What pre-dating practices are associated with the establishment of long-term relationships among online daters? We asked respondents: “How many, if any, of the people that you have met as a result of online dating have become a long-term friend, a partner, or a spouse?” Our data show that people who formed long-term relationships were more likely to have taken a long time to get to know other people online. They were also more likely to engage in a protracted exchange of information and emotion before the first date.

Specifically, people who found long-term friends, partners, and spouses online were more likely than others to have sent photos to people they eventually dated, seen photos of those people, talked to them on the phone ten or more times, and waited more than a month before first meeting them. It may be that daters looking for long-term relationships are generally more selective than daters looking for casual relationships. It may also be that people who spend more time getting to know others before meeting them face to face inadvertently increase the chance of finding a good match and therefore forming a long-term relationship. In either case, the duration and intensity of pre-dating “courtships” is likely to be greater for people who eventually form long-term relationships. Despite the apparently high success rate of online daters, 42 percent of people who went out on a date with someone they met online reported at least one bad experience on a date.

For 38 percent of people who went out on a date, the bad experience involved “disappointment” at least once. Another 33 percent “felt uncomfortable” at least once. More seriously, 10 percent said they felt “frightened” at least once and  26 percent said they were “pestered” at least once after a date. (Multiple responses were allowed.) Significantly, the 10 percent of daters who said they were frightened at least once on a date were not frightened enough to change their positive opinion about online dating in general. There was no difference in attitude toward online dating between people who were frightened and those who were never frightened. The same finding— no difference in attitude toward online dating—held for the 26 percent of daters who reported being pestered at least once after a date. It also held for men and women considered separately. We conclude that, in the great majority of cases, the more serious negative experiences reported by our respondents were not all that serious.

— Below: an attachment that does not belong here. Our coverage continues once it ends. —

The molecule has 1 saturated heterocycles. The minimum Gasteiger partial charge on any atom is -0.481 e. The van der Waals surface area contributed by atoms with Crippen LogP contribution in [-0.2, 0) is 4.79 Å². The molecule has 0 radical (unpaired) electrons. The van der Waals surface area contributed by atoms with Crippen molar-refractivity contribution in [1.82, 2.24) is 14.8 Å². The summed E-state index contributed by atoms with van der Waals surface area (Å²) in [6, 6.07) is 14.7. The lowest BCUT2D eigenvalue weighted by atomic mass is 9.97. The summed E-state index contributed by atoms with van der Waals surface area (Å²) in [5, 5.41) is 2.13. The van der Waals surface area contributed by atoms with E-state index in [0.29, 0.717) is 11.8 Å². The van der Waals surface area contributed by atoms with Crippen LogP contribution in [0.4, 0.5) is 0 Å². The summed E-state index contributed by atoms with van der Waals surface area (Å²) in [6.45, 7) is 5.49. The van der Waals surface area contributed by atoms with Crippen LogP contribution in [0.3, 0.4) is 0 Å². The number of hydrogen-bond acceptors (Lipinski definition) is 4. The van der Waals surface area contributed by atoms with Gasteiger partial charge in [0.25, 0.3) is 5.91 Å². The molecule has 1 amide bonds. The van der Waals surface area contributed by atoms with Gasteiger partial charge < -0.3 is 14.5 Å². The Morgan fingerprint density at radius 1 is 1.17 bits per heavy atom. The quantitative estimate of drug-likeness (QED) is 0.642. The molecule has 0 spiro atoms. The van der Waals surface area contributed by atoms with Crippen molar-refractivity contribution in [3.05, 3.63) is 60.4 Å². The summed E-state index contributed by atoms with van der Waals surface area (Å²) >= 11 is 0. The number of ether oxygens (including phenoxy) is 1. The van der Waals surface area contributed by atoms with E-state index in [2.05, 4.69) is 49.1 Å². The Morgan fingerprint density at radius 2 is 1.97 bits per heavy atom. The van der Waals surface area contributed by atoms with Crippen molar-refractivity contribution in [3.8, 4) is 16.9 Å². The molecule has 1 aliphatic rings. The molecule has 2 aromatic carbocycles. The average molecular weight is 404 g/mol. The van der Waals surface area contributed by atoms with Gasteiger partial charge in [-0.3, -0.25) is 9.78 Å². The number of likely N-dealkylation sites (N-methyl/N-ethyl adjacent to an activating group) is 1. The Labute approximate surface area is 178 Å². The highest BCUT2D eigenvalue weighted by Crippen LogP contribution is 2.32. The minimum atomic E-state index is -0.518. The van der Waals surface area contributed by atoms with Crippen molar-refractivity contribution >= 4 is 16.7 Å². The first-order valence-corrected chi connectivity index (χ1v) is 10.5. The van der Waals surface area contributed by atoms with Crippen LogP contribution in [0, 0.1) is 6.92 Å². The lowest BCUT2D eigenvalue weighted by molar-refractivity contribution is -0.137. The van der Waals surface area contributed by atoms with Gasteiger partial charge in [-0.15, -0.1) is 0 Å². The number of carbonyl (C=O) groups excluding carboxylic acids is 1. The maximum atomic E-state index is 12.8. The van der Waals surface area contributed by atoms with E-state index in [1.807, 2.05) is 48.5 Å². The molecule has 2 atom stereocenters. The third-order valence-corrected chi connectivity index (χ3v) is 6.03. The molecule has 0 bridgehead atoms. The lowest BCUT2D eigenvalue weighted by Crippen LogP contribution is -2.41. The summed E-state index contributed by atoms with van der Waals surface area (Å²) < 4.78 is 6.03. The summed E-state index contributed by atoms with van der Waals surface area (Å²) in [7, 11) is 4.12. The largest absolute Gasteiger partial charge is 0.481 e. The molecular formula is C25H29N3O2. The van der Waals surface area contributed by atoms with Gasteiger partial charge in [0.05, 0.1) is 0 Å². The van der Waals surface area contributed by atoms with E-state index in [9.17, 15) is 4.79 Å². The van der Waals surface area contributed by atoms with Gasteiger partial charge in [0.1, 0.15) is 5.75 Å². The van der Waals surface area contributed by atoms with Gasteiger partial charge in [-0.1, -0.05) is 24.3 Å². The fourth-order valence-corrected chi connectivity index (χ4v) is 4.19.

They were almost certainly less common than the kinds of negative experiences people have during conventional dates. For example, one nationwide survey of dating in Canadian universities found that, in the year preceding the survey, more than half the men and women who dated were insulted or sworn at by a date and more than half experienced a date throwing, smashing, or kicking something. Nearly 12 percent of men and 20 percent of women were pushed, grabbed, or shoved by a date in the year preceding the survey (DeKeseredy and Schwartz, 1998: 60). Seen in this context, it is quite possible that online dating is safer than conventional dating. That was certainly the strong consensus of the 11 online daters we interviewed in depth. “It just seems safer doing it this way…. Online dating gives you more control,” said one woman in her forties from Northern Ontario. When asked whether she would recommend online dating to others, a woman in her thirties from Calgary replied: “Oh, definitely, yes. Because it’s safe…. It’s risk free. You can get to know somebody anonymously before you meet them.” These responses must be taken with a grain of salt because the 11 individuals interviewed in depth were selected on the grounds that they thought Internet dating is “a great way to meet people.” Still, if seen in the context of other data presented above, it seems reasonable to conclude that Internet dating is rarely the risky activity sometimes portrayed by the mass media.